It's funny that you associate the sound with Waits. I am a big fan of Tom's music and have had the opportunity to watch him work in the studio when Tin Hat Trio collaborated with him on our second record, Helium. I am especially inspired by his use of found-sound and "prepared" objects in order to create a musical world that is very much his own he is a real forward thinker, and a most unique artist.
On "The Couch Episode," your association may be in hearing the rhythmic consistency of the prepared piano throughout this particular song. Often, I apply various metal clips and putty to the piano strings in order to explore the instrument's other percussive sounds the piano is a percussion instrument, after all. I sometimes prefer to extend an acoustic instrument in this way to explore other sounds rather than play electric instruments in conjunction with various effect pedals. I have experimented a lot more with pedals in the past, but often the electronic sounds, with some exceptions, tend to be instantly dated. I'm drawn to the limitless sound variations and possibilities an acoustic instrument can give the player.
So what goes on "Below Delancey"? To my ear, this has a generous infusion of Pink Panther, but there's more of course.
Who is the "Linguist from Latvia?" If I have to pick and that's a tough choice, given the competition this is one of the album's most evocative pieces.
You include two quite distinct traditional pieces, "Dem Monastrishter Rebins Chosidl" and "Aveenu Malcenu." How did you settle upon these?
The other traditional piece I picked to round out the record is one of my favorite klezmer tunes. I first heard this piece performed on a recording of Dave Tarras, and he gave it such a festive quality. My interpretation of this one involves playing tack piano with a Marxophone solo. The latter is a zither that sounds somewhat like a cymbalom. There's a slight reference to saloon music or a hint of Americana in this version, as if Hobart Smith were interpreting Jewish music. Go figure!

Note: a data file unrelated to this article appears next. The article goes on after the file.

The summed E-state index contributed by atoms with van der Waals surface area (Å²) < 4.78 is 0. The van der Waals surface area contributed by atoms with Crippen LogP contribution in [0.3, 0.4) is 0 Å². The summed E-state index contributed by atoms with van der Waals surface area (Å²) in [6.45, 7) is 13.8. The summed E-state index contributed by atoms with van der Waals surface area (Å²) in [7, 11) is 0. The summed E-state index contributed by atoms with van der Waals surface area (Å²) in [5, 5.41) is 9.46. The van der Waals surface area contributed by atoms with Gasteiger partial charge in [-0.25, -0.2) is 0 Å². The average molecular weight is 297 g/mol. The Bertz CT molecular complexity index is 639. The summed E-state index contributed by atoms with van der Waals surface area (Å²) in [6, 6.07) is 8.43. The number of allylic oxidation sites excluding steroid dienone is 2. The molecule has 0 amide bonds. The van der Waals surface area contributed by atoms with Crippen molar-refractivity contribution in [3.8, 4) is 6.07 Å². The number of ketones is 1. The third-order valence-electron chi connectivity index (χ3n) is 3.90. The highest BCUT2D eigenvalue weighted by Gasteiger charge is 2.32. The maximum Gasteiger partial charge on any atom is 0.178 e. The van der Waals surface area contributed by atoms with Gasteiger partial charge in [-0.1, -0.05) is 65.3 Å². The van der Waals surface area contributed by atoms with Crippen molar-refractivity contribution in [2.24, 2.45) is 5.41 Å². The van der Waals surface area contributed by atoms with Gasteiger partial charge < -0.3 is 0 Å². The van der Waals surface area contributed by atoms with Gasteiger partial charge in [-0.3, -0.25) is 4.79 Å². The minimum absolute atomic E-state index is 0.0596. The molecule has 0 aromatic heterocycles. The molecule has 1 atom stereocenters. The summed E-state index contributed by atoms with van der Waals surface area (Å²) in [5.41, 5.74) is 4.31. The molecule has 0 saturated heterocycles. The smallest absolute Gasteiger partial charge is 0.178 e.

"Arturo, the Aqua Boy" is surely a character, waltzing away in music-box fashion. Where do he and his quirkiness come from?
"MEM" has a certain Andalusian feel to it, fused with tango, which makes sense in terms of transatlantic cultural history, especially if you factor in the Jewish presence in Argentina.
As for the tango allusion, I have listened a lot to the work of Astor Piazzolla, as well as more traditional and earlier styles of tango. For example, Troilo is another favorite. It's possible that these influences are, in subtle ways, occasionally evident in my playing and writing.
"Constantinople" East meets West the meeting place for Ottoman Turks, Greeks, Arabs, Sephardic Jews, Gypsies, denizens of the Balkans and folk further afield, on another driving percussive piece.
More recently, when home in New York, I've been playing a bunch with reed player Chris Speed and drummer Jim Black. Those guys are really into music of the Balkan region, and they have re-sparked my interest in this music.
"The Ringling Kid": dreamer, circus orphan, runaway Pinocchio, schemer, ne'er do well or ?
Kurt Weill's "Youkali" is an inspired choice, especially coming as it does in setting up the album closure. A kind of bolero, wherein I hear an emotional element of what Brazilians call saudade, nostalgia, yearning, a cultural longing. Where did you pick it up, and how did it end up in the repertoire?
What's "The Storyteller's Story" about?
One thing to take into account is that in making a so-called "Jewish" record, I was faced with the challenge of producing something geared to a specific series, something I've never been asked to do before. Generally speaking, I am not someone who is interested in digging up an old musical tradition and putting it in a museum. Many people enjoy recreating and performing music in its most traditional forms. This, however, does not interest me, nor does it seem authentic to me. In making this record, it was important, absolutely crucial to maintain a certain level of individuality, something personal, something that was going to push the envelope of what Jewish music is recognized to be today.
Apart from "Linguist from Latvia" and the Weill, the other contender in my book for "most evocative," in a stately, poignant and affectionate way, is the closing track, "The Cantor and His Grandson." An autobiographical element?
One last question. When the lost photograph turns up, what will it reveal?
© 2003 RootsWorld. No reproduction of any part of this page or its associated files is permitted without express written permission.